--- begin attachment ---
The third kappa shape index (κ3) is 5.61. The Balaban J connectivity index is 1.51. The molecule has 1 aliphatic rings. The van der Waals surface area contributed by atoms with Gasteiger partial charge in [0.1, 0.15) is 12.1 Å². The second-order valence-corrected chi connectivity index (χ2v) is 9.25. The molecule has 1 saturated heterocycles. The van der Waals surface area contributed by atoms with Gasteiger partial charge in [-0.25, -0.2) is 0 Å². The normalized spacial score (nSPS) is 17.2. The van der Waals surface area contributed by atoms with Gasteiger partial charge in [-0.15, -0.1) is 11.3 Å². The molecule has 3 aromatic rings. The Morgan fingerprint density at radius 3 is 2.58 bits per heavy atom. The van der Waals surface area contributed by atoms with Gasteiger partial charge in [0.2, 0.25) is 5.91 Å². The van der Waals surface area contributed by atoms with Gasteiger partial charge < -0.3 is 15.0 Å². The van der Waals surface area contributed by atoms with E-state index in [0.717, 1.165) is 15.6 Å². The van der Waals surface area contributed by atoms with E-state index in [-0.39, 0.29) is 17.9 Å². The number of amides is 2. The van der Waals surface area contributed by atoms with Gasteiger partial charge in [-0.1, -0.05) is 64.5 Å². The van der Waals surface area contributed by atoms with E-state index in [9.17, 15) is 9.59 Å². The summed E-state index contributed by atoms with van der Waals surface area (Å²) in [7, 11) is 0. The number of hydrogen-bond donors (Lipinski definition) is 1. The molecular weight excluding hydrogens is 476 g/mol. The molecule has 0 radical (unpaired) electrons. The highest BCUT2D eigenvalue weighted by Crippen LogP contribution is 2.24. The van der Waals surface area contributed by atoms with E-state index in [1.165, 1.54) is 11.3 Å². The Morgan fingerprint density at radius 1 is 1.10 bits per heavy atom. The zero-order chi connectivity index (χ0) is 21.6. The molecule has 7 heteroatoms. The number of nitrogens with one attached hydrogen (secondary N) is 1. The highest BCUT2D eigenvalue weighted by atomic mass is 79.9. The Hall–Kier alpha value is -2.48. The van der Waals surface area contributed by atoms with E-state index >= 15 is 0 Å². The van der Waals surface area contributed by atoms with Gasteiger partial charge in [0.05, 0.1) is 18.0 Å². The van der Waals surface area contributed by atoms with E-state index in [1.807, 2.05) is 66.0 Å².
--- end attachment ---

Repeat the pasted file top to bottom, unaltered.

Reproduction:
The third kappa shape index (κ3) is 5.61. The Balaban J connectivity index is 1.51. The molecule has 1 aliphatic rings. The van der Waals surface area contributed by atoms with Gasteiger partial charge in [0.1, 0.15) is 12.1 Å². The second-order valence-corrected chi connectivity index (χ2v) is 9.25. The molecule has 1 saturated heterocycles. The van der Waals surface area contributed by atoms with Gasteiger partial charge in [-0.25, -0.2) is 0 Å². The normalized spacial score (nSPS) is 17.2. The van der Waals surface area contributed by atoms with Gasteiger partial charge in [-0.15, -0.1) is 11.3 Å². The molecule has 3 aromatic rings. The Morgan fingerprint density at radius 3 is 2.58 bits per heavy atom. The van der Waals surface area contributed by atoms with Gasteiger partial charge in [0.2, 0.25) is 5.91 Å². The van der Waals surface area contributed by atoms with Gasteiger partial charge < -0.3 is 15.0 Å². The van der Waals surface area contributed by atoms with E-state index in [0.717, 1.165) is 15.6 Å². The van der Waals surface area contributed by atoms with E-state index in [-0.39, 0.29) is 17.9 Å². The number of amides is 2. The van der Waals surface area contributed by atoms with Gasteiger partial charge in [-0.1, -0.05) is 64.5 Å². The van der Waals surface area contributed by atoms with E-state index in [9.17, 15) is 9.59 Å². The summed E-state index contributed by atoms with van der Waals surface area (Å²) in [7, 11) is 0. The number of hydrogen-bond donors (Lipinski definition) is 1. The molecular weight excluding hydrogens is 476 g/mol. The molecule has 0 radical (unpaired) electrons. The highest BCUT2D eigenvalue weighted by Crippen LogP contribution is 2.24. The van der Waals surface area contributed by atoms with E-state index in [1.165, 1.54) is 11.3 Å². The Morgan fingerprint density at radius 1 is 1.10 bits per heavy atom. The zero-order chi connectivity index (χ0) is 21.6. The molecule has 7 heteroatoms. The number of nitrogens with one attached hydrogen (secondary N) is 1. The highest BCUT2D eigenvalue weighted by atomic mass is 79.9. The Hall–Kier alpha value is -2.48. The van der Waals surface area contributed by atoms with E-state index >= 15 is 0 Å². The van der Waals surface area contributed by atoms with Gasteiger partial charge in [0.05, 0.1) is 18.0 Å². The van der Waals surface area contributed by atoms with E-state index in [1.807, 2.05) is 66.0 Å².